Bodycam shows Moscow police responding to a noise complaint at students’ homes months before the murders

Police investigating the murders of four University of Idaho students are not immediately ruling out a connection between the crime and a previous police visit to the crime scene related to a noise disturbance complaint.

Kaylee Goncalves, Madison Mogen, Ethan Chapin, and Xana Kernodle were stabbed to death in the young women’s off-campus rental home at 1122 King Road in the early morning hours of November 13. More than six weeks after the murders, the killer remains at large.

Bodycam footage has now emerged of Moscow police officers responding to a noise complaint at their home on September 1. In the bodycam, obtained by NewsNationofficers repeatedly ask to talk to people who lived in the house, as several young adults leave the house.

Loud music and partying can be heard as officers then proceed to dump beer cans left in the parking lot.

Two men who answered the door told officers they believed the residents were women but did not know them personally. Eventually authorities got on the phone with Mogen and warned her to tell people partying in the house to turn the volume down.

In a statement to The independent, The Idaho Stae Police Department said Tuesday: “Detectives are aware of previous contacts at the home and throughout the neighborhood. At this point, we are not counting anything and will continue to investigate anything that may be relevant to the case.”

Ethan Chapin, 20, Madison Mogen, 21, Xana Kernodle, 20, and Kaylee Goncalves, 21, were killed Nov. 13

(Instagram/Kaylee Goncalves)

Goncalves, Mogen, and Kernodle lived in the six-bedroom house with two other University of Idaho students who were in the property at the time of the attack, but are believed to have slept through it. It is not clear whether any of them were in the house at the time.

Neighbors of the victims previously referred to the residence as a “party house” and said they would often see groups of young adults congregating in the house several times a week.

“There were some pretty rowdy parties,” Jeremy Reagan, a third-year law student who lives near the scene of the murders, told Fox News about a week after the attacks. “Like I would take my dog ​​in and out to go to the bathroom [and] I used to see people in the windows almost every night, probably four or five nights a week… it was kind of a party house, but then again this whole neighborhood is a party place.

Moscow police have reiterated that there were no signs of a break-in.

FILE – The moon rises on November 29, 2022, as a Moscow police officer stands guard in his vehicle at the home where four University of Idaho were killed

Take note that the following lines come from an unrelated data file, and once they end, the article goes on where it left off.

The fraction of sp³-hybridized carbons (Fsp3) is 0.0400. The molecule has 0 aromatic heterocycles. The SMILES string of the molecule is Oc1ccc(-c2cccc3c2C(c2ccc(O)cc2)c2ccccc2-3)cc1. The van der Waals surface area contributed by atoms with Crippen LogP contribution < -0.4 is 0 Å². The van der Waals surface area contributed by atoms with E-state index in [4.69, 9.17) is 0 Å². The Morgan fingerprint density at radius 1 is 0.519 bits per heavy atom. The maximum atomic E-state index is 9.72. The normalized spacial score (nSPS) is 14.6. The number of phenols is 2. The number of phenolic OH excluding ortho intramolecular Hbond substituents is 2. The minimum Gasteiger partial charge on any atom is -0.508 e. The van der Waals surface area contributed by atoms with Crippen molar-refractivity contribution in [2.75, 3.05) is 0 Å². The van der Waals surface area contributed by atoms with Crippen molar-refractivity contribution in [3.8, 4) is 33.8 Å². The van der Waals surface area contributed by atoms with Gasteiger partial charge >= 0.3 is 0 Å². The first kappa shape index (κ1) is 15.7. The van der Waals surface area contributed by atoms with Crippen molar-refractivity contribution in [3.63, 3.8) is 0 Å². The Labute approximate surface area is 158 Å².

(Copyright 2022 The Associated Press. All rights reserved.)

Meanwhile, detectives are still looking for the occupant or occupants of a mysterious white car that was spotted near the sorority house around the time of the murders.

Police have identified approximately 22,000 vehicles matching the car’s description and are sifting through the information for clues.

Moscow police said a white 2011-2013 Hyundai Elantra with an unknown license plate was seen “in the immediate vicinity” in the early hours of Nov. 13.

“Investigators believe the occupants of this vehicle may be sharing crucial information about this case,” police said in a statement nearly two weeks ago.

The four victims were stabbed to death in their beds with a fixed-blade knife at around 3 or 4 a.m. on November 13. There were no signs of sexual assault.

Investigators are looking for a white Hyundai Elantra in the University of Idaho murder investigation

(Moscow City Police Station)

Two surviving roommates were also out that night and came home around 1 a.m., police said. The two women, who lived in rooms on the first floor of the house, are said to have slept during the brutal killings and were unharmed.

The horrific crime scene went undetected for several hours, with police receiving 911 at 11:58 a.m. Sunday and reporting an “unconscious person” in the home.

The two other housemates had first called friends home because they thought one of the victims on the second floor was unconscious and wouldn’t wake up. When the friends arrived, a 911 call was made from one of the housemates’ phones.

Police arrived at the scene to find the four victims dead from multiple stab wounds.

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